What You Should Know If It’s Your First Time Teaching English Abroad
Traveling is nerve-racking. Teaching is nerve-racking. Combining both of them is bound to make you a jumble of nerves! Even the most experienced teacher is questioning themselves before getting in front of a class in a different country. So, while you’re psyching yourself out in front of the mirror, just keep some of these things in mind:
Above all else, just relax and don’t forget to breathe! A happy energy will infect the whole classroom like a zombie apocalypse. Stay calm and confident, and the rest of the pieces will fall into place.
Dress to Impress
Be sure to know your audience first! Each culture will have a different idea of an appropriate dress code, and it’s important to adapt. Latin America might be more partial to laid back attire without power suits, ties or blazers. Whereas countries in the East will want teachers to dress full-out professionally yet modestly. Regardless, try not to be too flashy. When in doubt, copy off of your coworkers!
Say The Right Thing
Communicative styles vary cross-culturally. Western notions of free thinking, debate, and even sarcasm go over the heads of student in other countries. Be mindful of your topics! Raunchy jokes might be a hit in the boisterous and passionate Venezuela, but definitely not in the quiet and pensive Japan. Definitely steer clear of any controversial religious and political topics worldwide. Refrain from making things too personal. Basically, keep it simple and appropriate.
It all boils down to being a responsive and receptive teacher. Don’t be afraid to be yourself, just pay attention to what the students need from you. Say a classroom has been used to learning through memorization and lectures, you can try to stir the pot with some performance activities to see what cooks up. It’s better to start off in a neutral, blank slate, then gradually incorporate new concepts and see how students react. As long as you present the benefits of your methods, then they’ll be more open to them.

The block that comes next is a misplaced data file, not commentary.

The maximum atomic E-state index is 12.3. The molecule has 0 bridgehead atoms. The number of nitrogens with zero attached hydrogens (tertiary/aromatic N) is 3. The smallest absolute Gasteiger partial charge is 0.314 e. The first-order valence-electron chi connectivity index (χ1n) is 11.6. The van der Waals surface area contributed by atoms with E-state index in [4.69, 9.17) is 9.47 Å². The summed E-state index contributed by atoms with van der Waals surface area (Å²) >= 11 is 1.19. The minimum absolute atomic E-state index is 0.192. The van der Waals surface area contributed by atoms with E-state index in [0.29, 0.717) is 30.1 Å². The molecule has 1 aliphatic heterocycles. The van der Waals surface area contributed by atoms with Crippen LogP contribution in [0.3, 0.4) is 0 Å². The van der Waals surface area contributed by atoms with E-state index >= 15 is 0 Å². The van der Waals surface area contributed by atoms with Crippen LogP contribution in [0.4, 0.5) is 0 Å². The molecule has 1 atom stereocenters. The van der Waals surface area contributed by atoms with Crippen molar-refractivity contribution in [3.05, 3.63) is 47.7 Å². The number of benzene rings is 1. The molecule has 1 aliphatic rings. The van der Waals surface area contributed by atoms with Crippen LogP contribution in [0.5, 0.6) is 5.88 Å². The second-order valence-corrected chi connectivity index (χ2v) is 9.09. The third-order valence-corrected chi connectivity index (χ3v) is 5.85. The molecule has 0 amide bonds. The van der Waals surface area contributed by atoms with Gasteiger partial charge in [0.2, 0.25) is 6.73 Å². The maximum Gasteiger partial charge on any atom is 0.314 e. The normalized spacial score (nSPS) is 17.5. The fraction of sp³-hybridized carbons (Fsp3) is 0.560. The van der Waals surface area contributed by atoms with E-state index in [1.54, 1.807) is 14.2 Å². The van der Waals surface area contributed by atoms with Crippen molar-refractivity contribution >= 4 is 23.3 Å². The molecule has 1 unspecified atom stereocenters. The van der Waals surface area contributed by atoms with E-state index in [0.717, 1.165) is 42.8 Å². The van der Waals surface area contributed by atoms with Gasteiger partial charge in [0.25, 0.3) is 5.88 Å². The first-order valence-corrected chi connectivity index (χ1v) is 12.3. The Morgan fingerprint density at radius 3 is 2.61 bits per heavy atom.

Have Rising Expectations
Most students will want to learn English, and they want to be taken seriously. When you set expectations, it will motivate students to reach their goals. Reinforce their knowledge by asking them to provide examples. Try not to single them out; rather, have them work together. The important thing is to continue challenging your students intellectually.
If anything, this list is just a guide to start thinking about the cultural implications of traveling. The rest of the world is completely different from what you’re used to, and that’s what makes it so worthy of exploring. Stay on your toes and open up your mind. Have you ever experienced culture shock? Tell us a story!